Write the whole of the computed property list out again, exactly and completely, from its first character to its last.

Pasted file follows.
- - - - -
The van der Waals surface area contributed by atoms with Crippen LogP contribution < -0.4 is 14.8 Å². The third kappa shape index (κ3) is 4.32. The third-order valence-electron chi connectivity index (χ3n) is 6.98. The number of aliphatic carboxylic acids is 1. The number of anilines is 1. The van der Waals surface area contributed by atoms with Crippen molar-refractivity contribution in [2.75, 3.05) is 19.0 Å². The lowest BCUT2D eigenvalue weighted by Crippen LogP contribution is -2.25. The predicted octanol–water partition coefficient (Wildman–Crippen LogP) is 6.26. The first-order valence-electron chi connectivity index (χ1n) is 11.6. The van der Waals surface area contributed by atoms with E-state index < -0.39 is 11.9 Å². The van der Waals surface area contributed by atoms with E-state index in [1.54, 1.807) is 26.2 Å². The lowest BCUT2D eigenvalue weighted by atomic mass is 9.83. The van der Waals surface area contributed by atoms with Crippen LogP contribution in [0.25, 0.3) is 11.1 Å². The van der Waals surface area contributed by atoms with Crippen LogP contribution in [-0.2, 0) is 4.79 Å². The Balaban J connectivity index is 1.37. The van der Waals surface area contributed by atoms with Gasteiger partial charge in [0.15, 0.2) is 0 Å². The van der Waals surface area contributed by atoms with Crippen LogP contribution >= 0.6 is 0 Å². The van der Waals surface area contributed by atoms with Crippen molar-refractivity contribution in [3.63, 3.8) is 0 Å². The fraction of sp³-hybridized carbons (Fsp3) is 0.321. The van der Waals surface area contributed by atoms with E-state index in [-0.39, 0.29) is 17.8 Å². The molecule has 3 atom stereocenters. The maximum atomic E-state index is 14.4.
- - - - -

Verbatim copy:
The van der Waals surface area contributed by atoms with Crippen LogP contribution < -0.4 is 14.8 Å². The third kappa shape index (κ3) is 4.32. The third-order valence-electron chi connectivity index (χ3n) is 6.98. The number of aliphatic carboxylic acids is 1. The number of anilines is 1. The van der Waals surface area contributed by atoms with Crippen molar-refractivity contribution in [2.75, 3.05) is 19.0 Å². The lowest BCUT2D eigenvalue weighted by Crippen LogP contribution is -2.25. The predicted octanol–water partition coefficient (Wildman–Crippen LogP) is 6.26. The first-order valence-electron chi connectivity index (χ1n) is 11.6. The van der Waals surface area contributed by atoms with E-state index < -0.39 is 11.9 Å². The van der Waals surface area contributed by atoms with E-state index in [1.54, 1.807) is 26.2 Å². The lowest BCUT2D eigenvalue weighted by atomic mass is 9.83. The van der Waals surface area contributed by atoms with Crippen LogP contribution in [0.25, 0.3) is 11.1 Å². The van der Waals surface area contributed by atoms with Crippen LogP contribution in [-0.2, 0) is 4.79 Å². The Balaban J connectivity index is 1.37. The van der Waals surface area contributed by atoms with Gasteiger partial charge in [0.15, 0.2) is 0 Å². The van der Waals surface area contributed by atoms with Crippen LogP contribution >= 0.6 is 0 Å². The van der Waals surface area contributed by atoms with Crippen molar-refractivity contribution in [3.63, 3.8) is 0 Å². The fraction of sp³-hybridized carbons (Fsp3) is 0.321. The van der Waals surface area contributed by atoms with E-state index in [-0.39, 0.29) is 17.8 Å². The molecule has 3 atom stereocenters. The maximum atomic E-state index is 14.4.